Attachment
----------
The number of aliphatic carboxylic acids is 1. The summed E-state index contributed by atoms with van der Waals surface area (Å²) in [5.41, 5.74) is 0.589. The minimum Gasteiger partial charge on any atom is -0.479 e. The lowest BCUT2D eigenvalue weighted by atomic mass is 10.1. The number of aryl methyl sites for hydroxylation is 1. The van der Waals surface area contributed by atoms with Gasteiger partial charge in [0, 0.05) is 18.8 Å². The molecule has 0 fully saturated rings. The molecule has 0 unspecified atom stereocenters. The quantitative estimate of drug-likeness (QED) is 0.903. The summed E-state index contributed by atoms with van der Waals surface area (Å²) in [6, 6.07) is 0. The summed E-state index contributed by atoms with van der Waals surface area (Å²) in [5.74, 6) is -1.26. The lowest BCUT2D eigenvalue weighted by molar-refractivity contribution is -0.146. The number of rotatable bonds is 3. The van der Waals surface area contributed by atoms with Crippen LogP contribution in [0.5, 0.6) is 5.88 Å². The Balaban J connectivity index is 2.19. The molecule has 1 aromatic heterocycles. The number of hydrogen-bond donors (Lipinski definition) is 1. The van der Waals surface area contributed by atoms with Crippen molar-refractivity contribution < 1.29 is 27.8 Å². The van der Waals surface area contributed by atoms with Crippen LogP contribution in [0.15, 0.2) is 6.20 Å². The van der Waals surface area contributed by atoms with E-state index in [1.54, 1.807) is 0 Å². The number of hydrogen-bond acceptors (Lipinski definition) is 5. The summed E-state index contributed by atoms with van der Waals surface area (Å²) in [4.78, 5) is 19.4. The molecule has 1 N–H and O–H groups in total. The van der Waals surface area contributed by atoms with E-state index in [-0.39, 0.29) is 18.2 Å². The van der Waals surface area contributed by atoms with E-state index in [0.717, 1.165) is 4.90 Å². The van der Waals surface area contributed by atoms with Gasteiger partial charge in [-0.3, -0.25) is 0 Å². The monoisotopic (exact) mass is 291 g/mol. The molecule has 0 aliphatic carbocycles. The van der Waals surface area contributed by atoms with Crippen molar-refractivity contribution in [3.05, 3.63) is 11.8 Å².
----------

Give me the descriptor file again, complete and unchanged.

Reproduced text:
The number of aliphatic carboxylic acids is 1. The summed E-state index contributed by atoms with van der Waals surface area (Å²) in [5.41, 5.74) is 0.589. The minimum Gasteiger partial charge on any atom is -0.479 e. The lowest BCUT2D eigenvalue weighted by atomic mass is 10.1. The number of aryl methyl sites for hydroxylation is 1. The van der Waals surface area contributed by atoms with Gasteiger partial charge in [0, 0.05) is 18.8 Å². The molecule has 0 fully saturated rings. The molecule has 0 unspecified atom stereocenters. The quantitative estimate of drug-likeness (QED) is 0.903. The summed E-state index contributed by atoms with van der Waals surface area (Å²) in [6, 6.07) is 0. The summed E-state index contributed by atoms with van der Waals surface area (Å²) in [5.74, 6) is -1.26. The lowest BCUT2D eigenvalue weighted by molar-refractivity contribution is -0.146. The number of rotatable bonds is 3. The van der Waals surface area contributed by atoms with Crippen LogP contribution in [0.5, 0.6) is 5.88 Å². The Balaban J connectivity index is 2.19. The molecule has 1 aromatic heterocycles. The number of hydrogen-bond donors (Lipinski definition) is 1. The van der Waals surface area contributed by atoms with Crippen molar-refractivity contribution < 1.29 is 27.8 Å². The van der Waals surface area contributed by atoms with Crippen LogP contribution in [0.15, 0.2) is 6.20 Å². The van der Waals surface area contributed by atoms with E-state index in [1.54, 1.807) is 0 Å². The number of hydrogen-bond acceptors (Lipinski definition) is 5. The summed E-state index contributed by atoms with van der Waals surface area (Å²) in [4.78, 5) is 19.4. The molecule has 1 N–H and O–H groups in total. The van der Waals surface area contributed by atoms with E-state index in [-0.39, 0.29) is 18.2 Å². The van der Waals surface area contributed by atoms with E-state index in [0.717, 1.165) is 4.90 Å². The van der Waals surface area contributed by atoms with Gasteiger partial charge in [-0.3, -0.25) is 0 Å². The monoisotopic (exact) mass is 291 g/mol. The molecule has 0 aliphatic carbocycles. The van der Waals surface area contributed by atoms with Crippen molar-refractivity contribution in [3.05, 3.63) is 11.8 Å².